We may want to standardize on the city where the school's oldest campus is. For some years I'd thought that Champaign was the more important of the two, but even old maps show the importance of Urbana to the campus. This won't come up often, and appears to be an UIUC issue. Again, for brevity? Maybe use Champaign. But I don't have a strong opinion either way. Anyone else want to weigh in? Jax MN (talk) 01:09, 14 February 2024 (UTC)Reply[reply]
@Naraht: Because the campus and chapter house locations are the same for most organizations, I don't really think about which we are actually indicating in the location field. However, Illinois and Minnesota Twin Cities are always an issue, along with a few New York colleges that have several campuses under the same name. For historic/defunct chapters, I try to figure out which campus used the listed name at the time (but often give up and let @Jax MN figure it out). For active chapters, I look for a chapter website or page within the college website to see if there is a physical address. Even with honor societies, there is usually a campus address or contact. But not always, which is where it gets tricky. For example, with a multi-campus college and a professional/honor society with no specific address, which location do you use? Although the college or university is located in two or three cities, doesn't it have a specific address with just one city? Rublamb (talk) 12:32, 14 February 2024 (UTC)Reply[reply]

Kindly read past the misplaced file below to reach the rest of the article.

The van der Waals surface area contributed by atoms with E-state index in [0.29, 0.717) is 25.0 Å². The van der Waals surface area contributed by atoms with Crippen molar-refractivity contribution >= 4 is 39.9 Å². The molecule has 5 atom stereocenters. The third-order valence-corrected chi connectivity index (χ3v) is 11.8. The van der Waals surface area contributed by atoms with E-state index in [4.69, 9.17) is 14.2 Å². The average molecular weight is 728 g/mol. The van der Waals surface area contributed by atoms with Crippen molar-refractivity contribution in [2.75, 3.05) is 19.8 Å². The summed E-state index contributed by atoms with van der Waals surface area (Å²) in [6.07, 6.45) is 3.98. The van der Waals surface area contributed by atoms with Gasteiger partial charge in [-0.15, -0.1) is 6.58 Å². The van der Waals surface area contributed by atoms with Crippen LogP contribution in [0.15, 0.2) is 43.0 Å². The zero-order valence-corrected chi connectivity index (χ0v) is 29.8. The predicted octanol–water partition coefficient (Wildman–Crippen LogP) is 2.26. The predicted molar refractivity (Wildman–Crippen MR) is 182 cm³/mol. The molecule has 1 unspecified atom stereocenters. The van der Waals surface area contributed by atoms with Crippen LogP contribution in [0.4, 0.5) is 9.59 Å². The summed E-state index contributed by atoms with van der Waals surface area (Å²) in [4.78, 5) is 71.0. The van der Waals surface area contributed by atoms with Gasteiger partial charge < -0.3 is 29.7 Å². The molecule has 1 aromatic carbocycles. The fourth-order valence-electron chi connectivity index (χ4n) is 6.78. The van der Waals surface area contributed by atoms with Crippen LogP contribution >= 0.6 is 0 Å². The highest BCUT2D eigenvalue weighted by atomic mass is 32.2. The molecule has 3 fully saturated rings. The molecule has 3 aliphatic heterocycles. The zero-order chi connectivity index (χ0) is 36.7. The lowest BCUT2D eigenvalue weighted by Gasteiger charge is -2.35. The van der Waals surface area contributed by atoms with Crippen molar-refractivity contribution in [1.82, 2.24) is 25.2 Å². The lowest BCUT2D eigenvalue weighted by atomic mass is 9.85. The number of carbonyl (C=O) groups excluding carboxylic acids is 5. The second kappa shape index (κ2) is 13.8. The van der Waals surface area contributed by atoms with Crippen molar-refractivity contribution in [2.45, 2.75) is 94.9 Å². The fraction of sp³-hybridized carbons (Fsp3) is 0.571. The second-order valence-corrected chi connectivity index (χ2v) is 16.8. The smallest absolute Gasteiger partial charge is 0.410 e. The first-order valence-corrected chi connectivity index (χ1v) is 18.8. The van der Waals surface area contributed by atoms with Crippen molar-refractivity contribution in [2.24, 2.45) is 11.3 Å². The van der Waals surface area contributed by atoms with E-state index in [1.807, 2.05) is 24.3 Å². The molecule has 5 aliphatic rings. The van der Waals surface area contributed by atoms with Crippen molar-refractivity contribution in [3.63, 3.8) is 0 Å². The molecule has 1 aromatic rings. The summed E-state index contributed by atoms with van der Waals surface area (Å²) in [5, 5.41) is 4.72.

@Rublamb I think we have two very different situations here.
  1. ) One campus, with Fraternity/Sorority houses in the neighborhood around campus where the fraternity house might be over the line where the post office (or even incorporated city) change. For example, at University of Maryland, College Park (to pick a campus that isn't under discussion yet), it is within the realm of possibility for a fraternity house to be over the border from College Park, Maryland *to* University Park, Maryland. In that case, I'd still support using College Park, it doesn't make sense to change the entry if they get a house in Fraternity Row on campus.